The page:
Marketing Analytics – Summary of Session 1

We started the second trimester today at ESSEC’s Singapore campus. I am teaching Marketing Analytics (Engineering) to two sections of 50 students each. In my first lecture I introduced the fundamental problem in front of marketers – how to justify their decisions to others who control the budget. Gone are the days when people could simply use experience, gut feel, intuition, etc. as valid criteria for selecting marketing strategies. Now nobody wants to bet even $1 on speculative marketing managers. Data driven marketing is the new norm. My course is an introduction to this new reality. In any marketing course, ‘brand positioning’, ‘segmentation’, ‘targeting’, ‘media planning’, etc. are common terminologies. Professors and students know what these concepts mean. Yet, given a real life business situation how many students will be able to actually come up with a strategic solution? Very few indeed.

Our Course Text – Principles of Marketing Engineering

Over the next five weeks, we will take a two-step approach. First, we will clarify a certain marketing concept, for e.g., positioning. We will then understand what type of information needs to be collected to plot a perceptual map showing the brand positioning on 2 or 3 dimensional space. Next we will use SPSS to do the data analysis using statistical techniques such as factor analysis. Finally, based on the perceptual maps, students will recommend actions. There will be hard numbers involved. For example, when the students suggest launching a new brand to exploit potential gap in the market, they will need to justify that by projecting the changes in the market shares. They will have to account for cannibalization of any existing brands from the same company that is supposed to launch a new brand. This will be a complex but fun exercise!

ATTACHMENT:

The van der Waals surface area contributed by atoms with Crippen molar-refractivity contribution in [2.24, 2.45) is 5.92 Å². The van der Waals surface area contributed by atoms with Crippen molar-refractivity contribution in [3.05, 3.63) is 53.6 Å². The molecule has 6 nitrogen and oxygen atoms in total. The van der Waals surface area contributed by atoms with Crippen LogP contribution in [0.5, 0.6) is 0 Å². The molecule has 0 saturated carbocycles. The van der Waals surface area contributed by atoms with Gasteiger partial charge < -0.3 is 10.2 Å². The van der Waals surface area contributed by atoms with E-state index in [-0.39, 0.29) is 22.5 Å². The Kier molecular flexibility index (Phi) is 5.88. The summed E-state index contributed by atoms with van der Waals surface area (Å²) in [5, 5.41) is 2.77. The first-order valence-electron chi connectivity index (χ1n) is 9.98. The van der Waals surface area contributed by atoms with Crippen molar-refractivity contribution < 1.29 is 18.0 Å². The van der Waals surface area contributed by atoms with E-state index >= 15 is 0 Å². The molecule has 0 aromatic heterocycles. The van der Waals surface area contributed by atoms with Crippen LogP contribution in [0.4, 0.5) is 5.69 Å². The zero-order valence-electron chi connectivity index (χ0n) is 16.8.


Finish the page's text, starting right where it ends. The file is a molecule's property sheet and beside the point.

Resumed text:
The other topics include decisions on segmentation using probability models, salesforce allocation, and conjoint analysis. As we started working with SPSS today, I used a dataset consisting of accounting information on several US firms over 2010 and 2011. The students’ first task is to build a sales response model and test it using the data. To what extent do the sales respond to advertising? The response model will not be very complicated yet we may end up using a logit-type curve (ADBUDG model), who knows?

I believe that modeling the data is not the most important thing. It’s just a small component of decision making. The critical parts are to read the analysis, interpret it, and then recommend a decision path. I don’t like blind data mining of millions of data points to come up with patterns that everyone believes are true. Unfortunately this is exactly what’s happening in the analytics area. Data mining coupled with intelligent experiments is the way to go. (More on this later). Bringing intuition to this party is like inviting Michael Lohan to speak at a conference on responsible parenting!

IBM CMO Study

Last year IBM conducted a study interviewing 1,700 CMOs across the globe. Some key finding from the report –

“Our interviews reveal that CMOs see four challenges as pervasive,universal game-changers: the data explosion, social media, proliferation of channels and devices, and shifting consumer demographics. But CMOs from outperforming organizations address these challenges differently from other CMOs”

I was curious to know what the successful CMOs do different. And lo and behold, there are three things that we keep on teaching to our students all the time and still many never seem to appreciate them –

1. The most proactive CMOs are trying to understand individuals as well as markets

2. CMOs in the most successful enterprises are focusing on relationships, not just transactions

3. The outperformers are committed to developing a clear “corporate character”

Finally, something my marketing analytics students will appreciate –

“Our research shows the measures used to evaluate marketing are changing. Nearly two-thirds of CMOs think return on marketing investment will be the primary measure of their effectiveness by 2015. But proving that value is difficult. Even among the most successful enterprises, half of all CMOs feel insufficiently prepared to provide hard numbers.”

Read the full report here –

A Framework for Social Analytics

Jermiah Owyang wrote a post about a new report from Altimeter about social media analytics. As a marketing impact measurement researcher, I always think that social media ROI should be a priority. The businesses are realizing this as well. You can download or read this report below